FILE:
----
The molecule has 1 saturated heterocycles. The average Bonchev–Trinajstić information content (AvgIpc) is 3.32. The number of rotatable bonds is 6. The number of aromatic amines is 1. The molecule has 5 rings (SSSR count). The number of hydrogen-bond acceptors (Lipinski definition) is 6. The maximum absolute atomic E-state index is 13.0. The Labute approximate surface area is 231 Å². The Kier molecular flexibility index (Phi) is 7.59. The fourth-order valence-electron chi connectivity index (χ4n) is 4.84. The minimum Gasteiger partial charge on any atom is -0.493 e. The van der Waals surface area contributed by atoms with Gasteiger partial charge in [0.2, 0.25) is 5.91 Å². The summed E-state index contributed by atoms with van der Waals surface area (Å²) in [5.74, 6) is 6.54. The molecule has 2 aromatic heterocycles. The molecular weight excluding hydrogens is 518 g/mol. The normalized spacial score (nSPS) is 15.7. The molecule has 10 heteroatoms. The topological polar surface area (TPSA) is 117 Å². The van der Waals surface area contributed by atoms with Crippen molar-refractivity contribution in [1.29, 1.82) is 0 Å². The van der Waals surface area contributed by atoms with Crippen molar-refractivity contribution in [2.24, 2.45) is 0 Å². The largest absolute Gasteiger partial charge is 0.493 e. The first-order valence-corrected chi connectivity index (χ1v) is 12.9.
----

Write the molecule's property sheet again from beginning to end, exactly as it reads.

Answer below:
The molecule has 1 saturated heterocycles. The average Bonchev–Trinajstić information content (AvgIpc) is 3.32. The number of rotatable bonds is 6. The number of aromatic amines is 1. The molecule has 5 rings (SSSR count). The number of hydrogen-bond acceptors (Lipinski definition) is 6. The maximum absolute atomic E-state index is 13.0. The Labute approximate surface area is 231 Å². The Kier molecular flexibility index (Phi) is 7.59. The fourth-order valence-electron chi connectivity index (χ4n) is 4.84. The minimum Gasteiger partial charge on any atom is -0.493 e. The van der Waals surface area contributed by atoms with Gasteiger partial charge in [0.2, 0.25) is 5.91 Å². The summed E-state index contributed by atoms with van der Waals surface area (Å²) in [5.74, 6) is 6.54. The molecule has 2 aromatic heterocycles. The molecular weight excluding hydrogens is 518 g/mol. The normalized spacial score (nSPS) is 15.7. The molecule has 10 heteroatoms. The topological polar surface area (TPSA) is 117 Å². The van der Waals surface area contributed by atoms with Crippen molar-refractivity contribution in [1.29, 1.82) is 0 Å². The van der Waals surface area contributed by atoms with Crippen molar-refractivity contribution in [2.24, 2.45) is 0 Å². The largest absolute Gasteiger partial charge is 0.493 e. The first-order valence-corrected chi connectivity index (χ1v) is 12.9.